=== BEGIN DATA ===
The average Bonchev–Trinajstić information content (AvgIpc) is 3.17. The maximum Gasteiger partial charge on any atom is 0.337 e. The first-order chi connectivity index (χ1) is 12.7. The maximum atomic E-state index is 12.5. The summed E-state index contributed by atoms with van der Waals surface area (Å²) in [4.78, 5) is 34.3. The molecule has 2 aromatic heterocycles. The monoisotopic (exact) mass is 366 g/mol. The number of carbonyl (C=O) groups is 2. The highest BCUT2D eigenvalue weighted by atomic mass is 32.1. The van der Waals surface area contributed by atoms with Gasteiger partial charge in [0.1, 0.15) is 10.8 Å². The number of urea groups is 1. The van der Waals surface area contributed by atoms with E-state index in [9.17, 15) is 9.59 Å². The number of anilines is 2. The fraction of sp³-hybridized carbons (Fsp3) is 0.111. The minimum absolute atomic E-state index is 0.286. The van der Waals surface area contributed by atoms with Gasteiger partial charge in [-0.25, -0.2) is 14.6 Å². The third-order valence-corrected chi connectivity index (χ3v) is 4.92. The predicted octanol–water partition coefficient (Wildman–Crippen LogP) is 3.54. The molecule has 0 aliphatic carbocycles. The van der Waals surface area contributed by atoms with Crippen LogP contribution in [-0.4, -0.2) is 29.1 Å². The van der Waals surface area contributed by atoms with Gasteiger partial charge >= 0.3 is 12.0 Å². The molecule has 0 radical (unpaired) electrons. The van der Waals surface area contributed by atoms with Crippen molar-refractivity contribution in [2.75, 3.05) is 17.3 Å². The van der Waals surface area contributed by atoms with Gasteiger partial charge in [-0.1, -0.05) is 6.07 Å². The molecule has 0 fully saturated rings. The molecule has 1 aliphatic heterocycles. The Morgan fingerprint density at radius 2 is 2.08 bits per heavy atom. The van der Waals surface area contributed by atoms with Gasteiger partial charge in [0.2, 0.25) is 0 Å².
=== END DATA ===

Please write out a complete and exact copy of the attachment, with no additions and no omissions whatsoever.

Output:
The average Bonchev–Trinajstić information content (AvgIpc) is 3.17. The maximum Gasteiger partial charge on any atom is 0.337 e. The first-order chi connectivity index (χ1) is 12.7. The maximum atomic E-state index is 12.5. The summed E-state index contributed by atoms with van der Waals surface area (Å²) in [4.78, 5) is 34.3. The molecule has 2 aromatic heterocycles. The monoisotopic (exact) mass is 366 g/mol. The number of carbonyl (C=O) groups is 2. The highest BCUT2D eigenvalue weighted by atomic mass is 32.1. The van der Waals surface area contributed by atoms with Gasteiger partial charge in [0.1, 0.15) is 10.8 Å². The number of urea groups is 1. The van der Waals surface area contributed by atoms with E-state index in [9.17, 15) is 9.59 Å². The number of anilines is 2. The fraction of sp³-hybridized carbons (Fsp3) is 0.111. The minimum absolute atomic E-state index is 0.286. The van der Waals surface area contributed by atoms with Gasteiger partial charge in [-0.25, -0.2) is 14.6 Å². The third-order valence-corrected chi connectivity index (χ3v) is 4.92. The predicted octanol–water partition coefficient (Wildman–Crippen LogP) is 3.54. The molecule has 0 aliphatic carbocycles. The van der Waals surface area contributed by atoms with Crippen LogP contribution in [-0.4, -0.2) is 29.1 Å². The van der Waals surface area contributed by atoms with Gasteiger partial charge >= 0.3 is 12.0 Å². The molecule has 0 radical (unpaired) electrons. The van der Waals surface area contributed by atoms with Crippen molar-refractivity contribution in [2.75, 3.05) is 17.3 Å². The van der Waals surface area contributed by atoms with Gasteiger partial charge in [-0.1, -0.05) is 6.07 Å². The molecule has 0 fully saturated rings. The molecule has 1 aliphatic heterocycles. The Morgan fingerprint density at radius 2 is 2.08 bits per heavy atom. The van der Waals surface area contributed by atoms with Gasteiger partial charge in [0.2, 0.25) is 0 Å².